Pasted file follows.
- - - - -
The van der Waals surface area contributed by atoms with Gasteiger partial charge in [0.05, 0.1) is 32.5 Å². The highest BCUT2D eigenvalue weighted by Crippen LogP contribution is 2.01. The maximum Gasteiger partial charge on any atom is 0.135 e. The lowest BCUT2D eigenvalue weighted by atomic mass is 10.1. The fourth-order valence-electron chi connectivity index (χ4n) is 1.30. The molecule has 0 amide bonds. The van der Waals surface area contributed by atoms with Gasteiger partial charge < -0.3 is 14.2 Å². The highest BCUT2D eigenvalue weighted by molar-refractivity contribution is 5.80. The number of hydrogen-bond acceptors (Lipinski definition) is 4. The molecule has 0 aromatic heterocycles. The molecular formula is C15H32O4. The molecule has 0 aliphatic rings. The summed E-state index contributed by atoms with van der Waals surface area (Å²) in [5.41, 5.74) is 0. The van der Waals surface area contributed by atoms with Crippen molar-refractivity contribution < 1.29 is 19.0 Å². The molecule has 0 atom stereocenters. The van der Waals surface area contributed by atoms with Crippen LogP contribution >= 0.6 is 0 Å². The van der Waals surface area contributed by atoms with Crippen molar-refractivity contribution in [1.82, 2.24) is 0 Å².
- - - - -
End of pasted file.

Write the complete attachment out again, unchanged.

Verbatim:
The van der Waals surface area contributed by atoms with Gasteiger partial charge in [0.05, 0.1) is 32.5 Å². The highest BCUT2D eigenvalue weighted by Crippen LogP contribution is 2.01. The maximum Gasteiger partial charge on any atom is 0.135 e. The lowest BCUT2D eigenvalue weighted by atomic mass is 10.1. The fourth-order valence-electron chi connectivity index (χ4n) is 1.30. The molecule has 0 amide bonds. The van der Waals surface area contributed by atoms with Gasteiger partial charge < -0.3 is 14.2 Å². The highest BCUT2D eigenvalue weighted by molar-refractivity contribution is 5.80. The number of hydrogen-bond acceptors (Lipinski definition) is 4. The molecule has 0 aromatic heterocycles. The molecular formula is C15H32O4. The molecule has 0 aliphatic rings. The summed E-state index contributed by atoms with van der Waals surface area (Å²) in [5.41, 5.74) is 0. The van der Waals surface area contributed by atoms with Crippen molar-refractivity contribution < 1.29 is 19.0 Å². The molecule has 0 atom stereocenters. The van der Waals surface area contributed by atoms with Crippen LogP contribution >= 0.6 is 0 Å². The van der Waals surface area contributed by atoms with Crippen molar-refractivity contribution in [1.82, 2.24) is 0 Å².